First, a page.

It suddenly hits me, the day you took your life was your final lesson for me: life is too short to waste. Life is too short to live in the shadows. And even though you never fully allowed God to remove some of the weeds in your life, it’s important for me to live life to the fullest. Sometimes God speaks to us in mysterious ways, and even though I don’t know if I’ll ever see you again, I know what I have to do while I’m here on Earth     plant flowers.

Nothing Good Happens After Midnight

“It’s so stupid,” She takes a long drag on her cigarette. Her brows are furrowed in frustration, yet her eyes are layered with tears ready to course their way across her ageless face. “I don’t understand how I could be so blind. How could I not see this coming?” She looks at me.

I look into her eyes,”Because love is blinding.”
“But were we even in love?”
“Maybe not a deep love, but in one form, I think you did love him.”
“Well I hate love,” she looks down letting her cigarette drop, her foot squishing the last red ash out on the chilly cement. Tears started flowing down her cheeks and her body began shaking, “The worse part is that he called me a dog.”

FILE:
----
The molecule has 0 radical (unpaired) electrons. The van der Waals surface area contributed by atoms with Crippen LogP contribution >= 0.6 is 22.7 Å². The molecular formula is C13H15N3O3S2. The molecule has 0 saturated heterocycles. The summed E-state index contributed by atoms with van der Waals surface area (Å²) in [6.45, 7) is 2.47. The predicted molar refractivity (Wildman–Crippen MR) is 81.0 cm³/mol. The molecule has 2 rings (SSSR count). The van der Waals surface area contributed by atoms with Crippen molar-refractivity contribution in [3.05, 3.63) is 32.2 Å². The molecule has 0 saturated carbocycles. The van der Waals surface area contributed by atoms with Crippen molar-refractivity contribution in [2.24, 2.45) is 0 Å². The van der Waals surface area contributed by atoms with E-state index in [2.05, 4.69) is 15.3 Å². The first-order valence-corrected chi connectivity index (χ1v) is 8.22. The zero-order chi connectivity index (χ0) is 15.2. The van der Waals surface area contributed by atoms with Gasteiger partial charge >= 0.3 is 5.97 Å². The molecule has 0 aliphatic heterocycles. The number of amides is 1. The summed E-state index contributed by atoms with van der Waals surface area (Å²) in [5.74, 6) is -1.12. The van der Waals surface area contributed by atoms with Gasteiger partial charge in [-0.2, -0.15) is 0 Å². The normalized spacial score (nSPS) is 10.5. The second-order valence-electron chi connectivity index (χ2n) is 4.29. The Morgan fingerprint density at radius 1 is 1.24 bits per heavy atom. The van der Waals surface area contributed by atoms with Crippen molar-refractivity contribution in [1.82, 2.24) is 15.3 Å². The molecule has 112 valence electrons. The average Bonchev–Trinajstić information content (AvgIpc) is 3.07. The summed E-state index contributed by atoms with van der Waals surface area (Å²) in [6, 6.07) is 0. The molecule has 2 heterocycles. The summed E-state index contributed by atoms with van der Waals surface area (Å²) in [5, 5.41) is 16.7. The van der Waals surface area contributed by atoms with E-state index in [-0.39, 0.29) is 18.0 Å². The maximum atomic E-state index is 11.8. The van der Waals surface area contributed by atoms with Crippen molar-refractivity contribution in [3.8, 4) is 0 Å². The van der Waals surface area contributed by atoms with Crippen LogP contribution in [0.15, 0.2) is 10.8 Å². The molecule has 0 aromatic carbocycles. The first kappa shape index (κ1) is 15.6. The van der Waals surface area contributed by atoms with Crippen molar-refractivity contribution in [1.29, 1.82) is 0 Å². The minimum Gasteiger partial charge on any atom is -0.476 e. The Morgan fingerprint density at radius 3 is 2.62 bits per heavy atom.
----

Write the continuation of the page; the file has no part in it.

I take a brief moment before continuing on, “Well, then be a dog.”
She looks at me, confusion written on her face, “What?”
I hesitate, “Be a dog…be loyal to everyone, love unconditionally, and get excited about going outside. Forgive and forget. Wake up each morning with joy in your heart, and chase the ball every once-in-awhile…it’s the little things in life.”
She stops shaking. I wipe her tears away and let my arms embrace her.
“It’s not going to be easy, and it’s going to suck for awhile. I know you though, you’ve overcome a lot. You attempted suicide and survived that. A boy who breaks your heart is not worth the shedding of tears. That just means you are still giving him the time he doesn’t deserve.”
“I know.”

She and I sit in silence for awhile. Her phone buzzes, and she looks at it. It shows she has a new message. I look at mine to check the time. 2:08 a.m.

“It’s from him. He says, ‘I was wrong, I’m sorry. Can we talk?'”